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A knock on the door

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Knock knock. I heard some movement inside the apartment. A small elderly woman’s face peeked through the window, then pulled the door open. “Oh, Peter. I wasn’t expecting you to come today, but please come in.” She immediately ran over to grab some holy water and her Bible and brought them to the small table where we sat.

We then had our own “little liturgy.” We made the sign of the cross with the holy water, read from Scripture, and then after some time for reflection, we prayed the Our Father. I pulled out the small golden container and lifted the Eucharist. “The body of Christ,” I pronounced. “Amen,” she responded. After she received the Blessed Sacrament, she bowed her head and we had time for silence. She looked up with a beautiful smile and thanked me for coming. I ended up staying another 30 minutes to talk and laugh, but at the end, she again thanked me for bringing her Communion.

A similar scene played out many times as I drove up and down Interstate 81 during my seminarian summer assignment at St. John Bosco Church in Woodstock, bringing Communion weekly to 20-25 people who were homebound or in nursing homes. I remember the joy they would have each time I came, not just because they had company, but because they were about to receive Communion.

In those few minutes, one of the prayers we say at every Mass hit me in a new and profound way. “Lord, I am not worthy that you should enter under my roof, but only say the word, and my soul shall be healed.” We understand this “roof” to be our bodies. The homebound were welcoming him into their homes, their bodies, their “roofs,” to have a moment of silent intimacy with Jesus.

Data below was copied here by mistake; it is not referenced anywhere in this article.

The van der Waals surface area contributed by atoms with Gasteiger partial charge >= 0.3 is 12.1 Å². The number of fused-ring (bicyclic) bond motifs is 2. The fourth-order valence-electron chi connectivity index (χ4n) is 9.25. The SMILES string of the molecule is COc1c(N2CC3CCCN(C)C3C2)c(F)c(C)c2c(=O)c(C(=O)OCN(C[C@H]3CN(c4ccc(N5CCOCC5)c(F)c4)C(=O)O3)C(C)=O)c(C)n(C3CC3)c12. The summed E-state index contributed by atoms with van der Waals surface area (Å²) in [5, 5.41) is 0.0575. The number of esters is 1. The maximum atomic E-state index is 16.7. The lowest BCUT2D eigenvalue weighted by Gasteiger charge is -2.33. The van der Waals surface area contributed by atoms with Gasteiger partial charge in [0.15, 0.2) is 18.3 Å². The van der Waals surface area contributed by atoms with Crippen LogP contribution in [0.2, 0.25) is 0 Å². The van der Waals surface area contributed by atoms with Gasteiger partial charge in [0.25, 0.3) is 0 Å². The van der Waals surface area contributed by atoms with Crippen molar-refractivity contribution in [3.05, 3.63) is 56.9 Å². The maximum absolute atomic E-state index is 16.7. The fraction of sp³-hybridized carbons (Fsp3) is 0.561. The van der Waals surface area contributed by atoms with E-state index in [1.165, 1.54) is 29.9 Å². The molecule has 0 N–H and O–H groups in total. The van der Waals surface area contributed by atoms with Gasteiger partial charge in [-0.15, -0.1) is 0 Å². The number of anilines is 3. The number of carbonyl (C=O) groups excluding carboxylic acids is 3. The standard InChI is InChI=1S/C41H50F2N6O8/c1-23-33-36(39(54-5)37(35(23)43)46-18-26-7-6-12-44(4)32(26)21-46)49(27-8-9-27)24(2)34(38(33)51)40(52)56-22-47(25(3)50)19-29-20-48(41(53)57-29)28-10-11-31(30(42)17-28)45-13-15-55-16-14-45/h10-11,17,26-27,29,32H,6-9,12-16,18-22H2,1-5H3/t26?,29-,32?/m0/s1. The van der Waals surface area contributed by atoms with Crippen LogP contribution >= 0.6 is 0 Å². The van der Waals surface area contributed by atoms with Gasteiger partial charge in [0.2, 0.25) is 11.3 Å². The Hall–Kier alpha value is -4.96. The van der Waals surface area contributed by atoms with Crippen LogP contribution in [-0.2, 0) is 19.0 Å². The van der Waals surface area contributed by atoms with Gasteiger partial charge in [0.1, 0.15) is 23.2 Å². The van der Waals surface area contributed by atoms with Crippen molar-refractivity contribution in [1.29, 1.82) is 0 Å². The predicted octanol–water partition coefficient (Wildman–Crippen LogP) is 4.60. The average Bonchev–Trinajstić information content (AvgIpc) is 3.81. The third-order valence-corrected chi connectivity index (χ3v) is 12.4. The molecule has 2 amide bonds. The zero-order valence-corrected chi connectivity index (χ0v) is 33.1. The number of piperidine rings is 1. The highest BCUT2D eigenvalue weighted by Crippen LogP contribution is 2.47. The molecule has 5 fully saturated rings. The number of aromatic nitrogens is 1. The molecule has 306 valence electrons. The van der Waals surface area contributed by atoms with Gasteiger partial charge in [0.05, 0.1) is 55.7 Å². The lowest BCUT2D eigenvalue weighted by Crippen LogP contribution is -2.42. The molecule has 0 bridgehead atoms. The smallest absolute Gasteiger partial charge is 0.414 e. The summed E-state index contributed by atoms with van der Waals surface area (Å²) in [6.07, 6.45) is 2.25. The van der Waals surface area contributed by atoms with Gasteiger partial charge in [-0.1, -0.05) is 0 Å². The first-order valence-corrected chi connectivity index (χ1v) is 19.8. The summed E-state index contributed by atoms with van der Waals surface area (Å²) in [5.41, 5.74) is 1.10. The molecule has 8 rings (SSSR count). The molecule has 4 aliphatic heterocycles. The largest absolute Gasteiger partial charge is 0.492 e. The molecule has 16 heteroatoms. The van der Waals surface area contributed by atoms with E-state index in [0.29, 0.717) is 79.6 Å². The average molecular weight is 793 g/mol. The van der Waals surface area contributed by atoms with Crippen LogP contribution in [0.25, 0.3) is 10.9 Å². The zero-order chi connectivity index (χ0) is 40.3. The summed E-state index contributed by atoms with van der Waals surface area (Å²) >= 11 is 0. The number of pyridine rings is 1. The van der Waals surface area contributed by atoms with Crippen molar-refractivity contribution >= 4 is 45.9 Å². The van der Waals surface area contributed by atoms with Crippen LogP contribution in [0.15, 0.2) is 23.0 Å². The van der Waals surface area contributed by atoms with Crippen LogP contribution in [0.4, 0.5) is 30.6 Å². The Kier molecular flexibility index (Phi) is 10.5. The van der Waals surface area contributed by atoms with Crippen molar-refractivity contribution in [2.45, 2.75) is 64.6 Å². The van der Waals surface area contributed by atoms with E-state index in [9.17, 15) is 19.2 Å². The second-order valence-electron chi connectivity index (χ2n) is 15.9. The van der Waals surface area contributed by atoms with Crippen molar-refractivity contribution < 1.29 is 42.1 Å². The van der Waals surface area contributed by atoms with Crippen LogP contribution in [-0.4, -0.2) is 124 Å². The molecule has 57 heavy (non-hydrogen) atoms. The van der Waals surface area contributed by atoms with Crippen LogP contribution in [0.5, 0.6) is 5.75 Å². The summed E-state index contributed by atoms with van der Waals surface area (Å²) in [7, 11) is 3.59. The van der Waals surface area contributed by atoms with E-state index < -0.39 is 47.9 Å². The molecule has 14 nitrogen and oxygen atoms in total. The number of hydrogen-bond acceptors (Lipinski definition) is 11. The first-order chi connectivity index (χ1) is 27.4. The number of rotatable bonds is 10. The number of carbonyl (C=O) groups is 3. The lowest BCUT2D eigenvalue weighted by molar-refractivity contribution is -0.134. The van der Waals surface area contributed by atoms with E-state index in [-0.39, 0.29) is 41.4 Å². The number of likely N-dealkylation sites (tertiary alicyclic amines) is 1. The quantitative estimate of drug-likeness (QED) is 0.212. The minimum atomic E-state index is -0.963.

I recently got a taste of this myself when I was identified as a “close contact” and had to quarantine while at seminary. During those 10 days in my room — as so many faithful have experienced over the past year — I had to make an extra effort to pay attention during virtual Mass. After Mass, unlike so many of the faithful, I had a priest come to bring me Communion. The priest’s knock signaled Jesus wanting to come under my roof, just as my knock had during my assignment. I stood in my doorway receiving Jesus who had come to visit me, then I prayed in silence before the priest gave the blessing.

I was humbled by this experience during those 10 days, and it gave me a greater appreciation for the incredible faith of those who are homebound, not just during the pandemic, but those who were before and will be afterward. May we all grow in our longing for the Lord to visit us and come under our roofs.

Clem, who is from All Saints Catholic Church in Manassas, is in his third year of theology at Mount St. Mary’s Seminary in Emmitsburg, Md.


© Arlington Catholic Herald 2021